I predicted it in my recent post "Doomsday Hackers and Evildoing Robots" but it hurts all the same...
Bank of America has announced adoption of Sitekey technology, developed by Passmark Security to combat ID theft. But Sitekey suffers from the classic misconception underlying so many security products that the attacker will not bother to adapt in any way to the defense (even to sweep juicy bank accounts). Rather than restore trust to online banking, Sitekey promises to confuse and inconvenience customers, instilling a false sense of security that will, when it quickly fails, further impede online banking.
Sitekey promises confidence that customers are logging into the genuine bank, not a spoof site, by asking customers to upload a "trusted image" that the bank will display when accessed from a "trusted computer". To establish trust on the device (because it's a fresh computer, or the cookies have been deleted, which happens quite often), SiteKey asks the customer some challenge questions. Passmark claims to prevent phishing because users will be trained not to provide passwords to spoof sites that can't display the trusted image.
So sometimes B-of-A will ask the questions and sometimes it won't, depending upon the cookies. Sometimes it shows the image right away, and sometimes it first asks the challenge questions. Somehow, the customer is supposed to understand all this, and the next time he or she is phished, figure out that something important (the image) is missing. So there's a lot of set up, and some rather generous predictions around customer sophistication.
The bigger problem, though, is that Sitekey utterly fails to defeat phishing or malware attacks. What stops phishers from simply logging into the bank at the same time that the victim is logged into the spoof site? The phishers pass the challenge questions from the bank to the customer, and shuttle the responses right back. The bank then exposes the trusted image to the phisher, which uses it to prompt the customer for the password.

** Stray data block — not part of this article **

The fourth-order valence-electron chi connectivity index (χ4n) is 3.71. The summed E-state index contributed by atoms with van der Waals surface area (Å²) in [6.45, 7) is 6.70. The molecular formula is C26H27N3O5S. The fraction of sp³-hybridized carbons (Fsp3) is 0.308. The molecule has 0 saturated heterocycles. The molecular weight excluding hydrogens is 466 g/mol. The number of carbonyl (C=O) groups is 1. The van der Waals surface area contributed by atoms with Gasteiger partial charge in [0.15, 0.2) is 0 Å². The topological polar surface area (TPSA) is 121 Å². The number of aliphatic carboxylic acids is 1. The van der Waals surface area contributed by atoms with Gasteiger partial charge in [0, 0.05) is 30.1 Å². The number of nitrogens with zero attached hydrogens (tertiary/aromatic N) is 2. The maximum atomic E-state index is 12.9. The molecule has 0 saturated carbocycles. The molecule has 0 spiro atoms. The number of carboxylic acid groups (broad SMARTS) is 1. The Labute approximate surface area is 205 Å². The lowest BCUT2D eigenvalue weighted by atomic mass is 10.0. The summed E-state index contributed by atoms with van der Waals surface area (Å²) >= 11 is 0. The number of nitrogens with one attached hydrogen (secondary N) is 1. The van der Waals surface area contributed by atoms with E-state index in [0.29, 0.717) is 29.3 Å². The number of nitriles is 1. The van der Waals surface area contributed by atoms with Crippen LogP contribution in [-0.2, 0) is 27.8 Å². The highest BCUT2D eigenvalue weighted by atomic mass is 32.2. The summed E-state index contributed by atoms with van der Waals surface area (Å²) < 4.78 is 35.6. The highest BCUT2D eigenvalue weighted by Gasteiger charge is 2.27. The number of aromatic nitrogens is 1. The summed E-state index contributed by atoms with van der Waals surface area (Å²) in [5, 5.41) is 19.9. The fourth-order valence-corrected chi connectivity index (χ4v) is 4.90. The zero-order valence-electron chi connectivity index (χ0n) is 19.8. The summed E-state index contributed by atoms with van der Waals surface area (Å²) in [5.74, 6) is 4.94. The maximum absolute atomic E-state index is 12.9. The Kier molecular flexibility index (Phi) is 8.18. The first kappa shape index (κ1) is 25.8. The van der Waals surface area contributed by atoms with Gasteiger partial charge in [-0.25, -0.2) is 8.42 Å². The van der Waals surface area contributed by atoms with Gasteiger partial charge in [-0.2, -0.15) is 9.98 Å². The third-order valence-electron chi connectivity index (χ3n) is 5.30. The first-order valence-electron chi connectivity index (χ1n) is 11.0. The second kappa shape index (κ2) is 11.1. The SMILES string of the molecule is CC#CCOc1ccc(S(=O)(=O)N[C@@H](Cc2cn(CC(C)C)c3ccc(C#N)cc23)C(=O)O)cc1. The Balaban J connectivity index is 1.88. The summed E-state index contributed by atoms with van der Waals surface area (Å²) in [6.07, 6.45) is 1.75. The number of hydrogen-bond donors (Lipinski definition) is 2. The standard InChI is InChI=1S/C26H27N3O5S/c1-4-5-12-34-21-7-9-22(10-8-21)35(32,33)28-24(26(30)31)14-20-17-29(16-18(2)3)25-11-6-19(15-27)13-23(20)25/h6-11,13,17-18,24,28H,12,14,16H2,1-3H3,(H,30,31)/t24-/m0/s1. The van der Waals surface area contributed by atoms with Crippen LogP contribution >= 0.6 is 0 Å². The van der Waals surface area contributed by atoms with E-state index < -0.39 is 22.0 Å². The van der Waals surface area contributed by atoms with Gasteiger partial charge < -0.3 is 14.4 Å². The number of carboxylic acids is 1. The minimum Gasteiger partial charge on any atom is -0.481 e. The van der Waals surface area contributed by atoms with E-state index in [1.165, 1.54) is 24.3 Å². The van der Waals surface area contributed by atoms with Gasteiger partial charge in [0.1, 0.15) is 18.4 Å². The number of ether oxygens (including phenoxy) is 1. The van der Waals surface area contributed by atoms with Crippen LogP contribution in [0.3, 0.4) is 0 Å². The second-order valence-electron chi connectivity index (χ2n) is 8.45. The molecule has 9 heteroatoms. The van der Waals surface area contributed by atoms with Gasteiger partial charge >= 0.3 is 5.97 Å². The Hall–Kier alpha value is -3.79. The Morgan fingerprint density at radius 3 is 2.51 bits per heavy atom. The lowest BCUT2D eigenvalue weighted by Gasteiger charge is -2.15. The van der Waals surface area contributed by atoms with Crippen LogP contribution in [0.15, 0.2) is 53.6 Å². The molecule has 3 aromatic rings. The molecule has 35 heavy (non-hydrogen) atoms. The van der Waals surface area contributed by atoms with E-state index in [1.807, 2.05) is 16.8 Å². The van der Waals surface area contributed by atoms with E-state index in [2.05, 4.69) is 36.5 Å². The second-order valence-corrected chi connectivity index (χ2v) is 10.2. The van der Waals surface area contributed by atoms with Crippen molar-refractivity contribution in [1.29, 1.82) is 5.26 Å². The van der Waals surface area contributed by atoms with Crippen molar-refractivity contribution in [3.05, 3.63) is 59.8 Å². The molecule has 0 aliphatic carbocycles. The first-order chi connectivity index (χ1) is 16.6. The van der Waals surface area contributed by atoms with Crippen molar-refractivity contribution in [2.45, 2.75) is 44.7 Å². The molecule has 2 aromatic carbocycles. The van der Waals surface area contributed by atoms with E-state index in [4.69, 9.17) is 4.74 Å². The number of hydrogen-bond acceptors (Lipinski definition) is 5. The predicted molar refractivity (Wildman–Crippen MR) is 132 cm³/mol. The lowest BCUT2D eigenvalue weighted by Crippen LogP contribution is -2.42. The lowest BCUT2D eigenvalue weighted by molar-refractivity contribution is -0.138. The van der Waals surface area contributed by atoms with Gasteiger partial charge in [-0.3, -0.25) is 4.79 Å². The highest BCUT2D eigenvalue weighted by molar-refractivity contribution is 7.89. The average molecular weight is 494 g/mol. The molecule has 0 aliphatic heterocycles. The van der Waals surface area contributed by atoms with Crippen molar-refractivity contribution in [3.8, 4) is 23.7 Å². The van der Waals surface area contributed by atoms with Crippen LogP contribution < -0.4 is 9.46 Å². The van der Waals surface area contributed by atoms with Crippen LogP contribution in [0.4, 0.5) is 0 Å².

And what about slipstreaming malware that simply waits on your PC for authentication to happen before passing your session to the thief? These attacks may be relatively uncommon today, but you can expect B-of-A to change that.
But wait, don't change banks so fast! According to the same AP article, Wachovia is rolling out a similarly vulnerable system, but one that is also wildly expensive to deploy and support. Wachovia will distribute tokens that display a different number every 60 seconds, so that Wachovia "knows" that the token holder, not a phisher, is logging in. Forget about the problems associated with dead batteries and lost tokens. Those nasty slipstreamers and man-in-the middle phishing attacks defeat this security system just as handily.
Whoever said Crime Doesn't Pay wasn't an ID thief in the year 2005. Until banks adopt all 3 of the following (easy and inexpensive) authentication methodologies, I'll continue to bank offline:
1. Authenticate the transaction
Don't let slipstreamers take over my validly opened online session only to execute unauthorized transactions.
2. Escalated Response
If my bank profiles transaction risk and escalates authentication based on that risk, I won't have to deal with inconvenient security mechanisms except when it really matters. And when it matters (e.g. cash transfers), I will be pleased to see the escalated security.
3. Multi-channel authentication
This method involves a computer that calls the customer on a separate network (POTS, cell phone, SMS) to prompt the customer for an authorization code. Unlike multi-factor authentication, multi-channel authentication is not defeatable by slipstreamers and man-in-the-middle attacks. It's also much less expensive, and can cheaply layer on biometric security by analyzing the voice pattern of the person at the other end of the phone line.